For example, to ensure an observation system is valid, reliable and supported by teachers, evaluators should be trained, certified and recertified annually on the use of the observation rubric. Teachers should be observed by multiple observers, multiple times over the course of the year, and timely, detailed and structured feedback should be provided based on each observation of practice.
In addition to observations of classroom practice by multiple, trained and certified observers, states and districts may choose to include measures of student academic progress. Student learning should be measured using growth rather than proficiency for purposes of supporting teacher effectiveness, so that teachers of higher-need students who have not yet met proficiency targets are recognized for how much they help their students to grow. By considering how a teacher supported learning growth, this approach signals to teachers that they will be recognized for working with the highest-need students.
Incentivizing Highly Effective Educators to Teach High-Need Students
In order to encourage highly effective teachers and principals to work with our highest-need students, we need to create a system that will recognize and support their efforts to help students achieve significantly more than one year's academic growth.
Consider a high-need school where most students are two to three years below grade level. Even the most effective teacher may not be able to bring her students up to proficiency in a single year. Yet if she can help them to achieve more than one year of growth in her classroom, they will be on their way to closing the achievement gap, particularly if they have multiple years of effective teachers in a row.
Building a school environment and staff with the skills to accomplish this requires an effective school leader. An effective school leader can create systems that build the skills of existing teachers, draw new talent to the school, and put in place incentives within the building for the most effective teachers to teach the highest-need students. Effective district leaders are critical as well in making it clear that supporting high-need students is a priority for the district, and that teachers who are successful in working with these students will have opportunities for recognition and reward.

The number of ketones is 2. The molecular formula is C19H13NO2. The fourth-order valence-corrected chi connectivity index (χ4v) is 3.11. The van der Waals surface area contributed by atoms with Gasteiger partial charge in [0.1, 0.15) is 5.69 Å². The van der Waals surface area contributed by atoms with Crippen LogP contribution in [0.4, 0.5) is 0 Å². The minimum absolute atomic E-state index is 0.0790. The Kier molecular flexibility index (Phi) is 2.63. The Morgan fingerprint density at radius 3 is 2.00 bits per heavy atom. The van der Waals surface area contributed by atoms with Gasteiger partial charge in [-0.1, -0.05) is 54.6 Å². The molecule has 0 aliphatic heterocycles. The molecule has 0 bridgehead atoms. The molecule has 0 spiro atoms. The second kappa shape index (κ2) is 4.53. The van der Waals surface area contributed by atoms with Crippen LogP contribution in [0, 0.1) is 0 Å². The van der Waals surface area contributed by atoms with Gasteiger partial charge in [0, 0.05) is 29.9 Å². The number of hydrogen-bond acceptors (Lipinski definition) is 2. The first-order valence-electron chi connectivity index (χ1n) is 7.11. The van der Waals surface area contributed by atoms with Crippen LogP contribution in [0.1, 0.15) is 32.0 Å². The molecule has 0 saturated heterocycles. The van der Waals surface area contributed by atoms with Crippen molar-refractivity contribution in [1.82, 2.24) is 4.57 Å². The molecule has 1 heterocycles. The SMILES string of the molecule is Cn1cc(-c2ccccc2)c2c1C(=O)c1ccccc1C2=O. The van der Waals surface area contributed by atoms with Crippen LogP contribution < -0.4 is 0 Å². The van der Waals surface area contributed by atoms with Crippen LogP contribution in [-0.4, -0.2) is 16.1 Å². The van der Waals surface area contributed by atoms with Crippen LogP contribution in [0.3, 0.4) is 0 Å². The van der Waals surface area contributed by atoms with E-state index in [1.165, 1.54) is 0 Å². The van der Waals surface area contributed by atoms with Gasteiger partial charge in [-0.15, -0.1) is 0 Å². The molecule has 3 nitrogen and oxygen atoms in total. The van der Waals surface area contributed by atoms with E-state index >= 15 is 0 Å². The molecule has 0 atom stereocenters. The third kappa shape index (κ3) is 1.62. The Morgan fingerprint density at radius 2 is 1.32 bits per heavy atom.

This Can Work
There are strong examples of districts and schools that have successfully increased the percentages of effective and highly effective educators working with their highest-need students. Given the diversity of states and districts, these plans must be driven by local needs, as envisioned in ESSA. Yet they all use as a foundation a clear, detailed and challenging description of classroom practice across a range of skill levels, and a system for both measuring and improving practice along this continuum.
For example, in Indianapolis, the Perry Township Schools targeted efforts to increase teacher and school leader effectiveness to its highest-need schools. Southport Elementary School, a high-poverty school with a large refugee population, was able to use a structured system of support to increase the skills of teachers across the school. In particular, Southport adopted a clear, detailed description of teaching practice, identified teacher leaders to support colleagues using this rubric, carved out time for school based professional learning and individual coaching on these skills, and trained principals to use distributed leadership teams that include these teacher leaders to support improvements in every classroom.